If you’re like me and enjoy sports but only marginally like baseball, you might want to get a Roku and check out some of the lesser-known sports. ESPN3 shows a lot of great stuff: cricket, Arena Football, lacrosse, and ultimate frisbee. I only watch on Saturday nights when I’m winding down the week and occasionally on Friday nights when I’m winding down my drinking, but I’ve seen enough to endorse these off-beat sports.
Of these, Arena Football is probably my favorite, unless ESPN is doing a bad camera job (which happens; these productions are pretty low-budget). I attended a handful of Arena Football games, back in the late 1980s and early 1990s, when the Detroit Drive dominated the league. Those games were a lot of fun to watch, so watching today’s Arena Football brings back some of those memories.
I’ve enjoyed watching cricket enough to consider learning the rules. Granted, I’ve watched a total of 15 minutes of cricket this summer, but that’s a lot for me (I can’t get through an NFL football game without multi-tasking or turning it off in the late second quarter and doing something else during half-time and the early third quarter . . . unless I’m drinking). Based on what I’ve seen, I’d probably be better off not trying to analogize to baseball. I think it’ll just confuse me.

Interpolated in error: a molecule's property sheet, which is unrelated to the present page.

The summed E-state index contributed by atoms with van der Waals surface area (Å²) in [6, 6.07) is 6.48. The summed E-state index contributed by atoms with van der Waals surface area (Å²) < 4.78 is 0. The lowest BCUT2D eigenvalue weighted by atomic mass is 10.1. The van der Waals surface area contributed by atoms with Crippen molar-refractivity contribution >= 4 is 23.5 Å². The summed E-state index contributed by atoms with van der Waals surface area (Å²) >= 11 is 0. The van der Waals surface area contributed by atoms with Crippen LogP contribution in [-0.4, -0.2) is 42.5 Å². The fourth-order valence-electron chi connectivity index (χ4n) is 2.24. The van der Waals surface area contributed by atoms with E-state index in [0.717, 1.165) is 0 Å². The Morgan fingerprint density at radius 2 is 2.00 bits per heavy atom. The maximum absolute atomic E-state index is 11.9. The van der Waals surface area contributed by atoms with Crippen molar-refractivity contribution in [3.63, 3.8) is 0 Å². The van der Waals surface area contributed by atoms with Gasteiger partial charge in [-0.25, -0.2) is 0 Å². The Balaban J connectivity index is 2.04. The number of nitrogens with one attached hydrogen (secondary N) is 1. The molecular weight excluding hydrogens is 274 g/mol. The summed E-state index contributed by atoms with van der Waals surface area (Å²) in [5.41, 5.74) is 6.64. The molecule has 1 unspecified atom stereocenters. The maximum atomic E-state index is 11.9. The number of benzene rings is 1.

I really like lacrosse in person, but the television coverage isn’t very good. The camera is too far away from the ball. You can’t really tell what’s going on. I used to attend Detroit Turbos games, of the Major Indoor Lacrosse League. Those games were great to watch: Small arena (Joe Louis, where the Drive played), fast action. I thought I’d like lacrosse on TV, but I simply don’t. You might.
Finally, there’s ultimate frisbee. I love to throw around the frisbee with the kids. It’s good casual caveman exercise, so I can partially appreciate what these players are doing. And when you see an insane catched like this, it tells me this is a sport that, though it’ll never “catch” on big time, deserves more coverage.
I think Fr. Schall would endorse these lesser sports. He was a big proponent of the idea that, when we do something for its own sake, we are doing something good. When you watch a sport, especially these lesser sports when absolutely nothing important (monetarily) is on the line, you’re flirting with the act of contemplation, albeit at the lowest and basest level.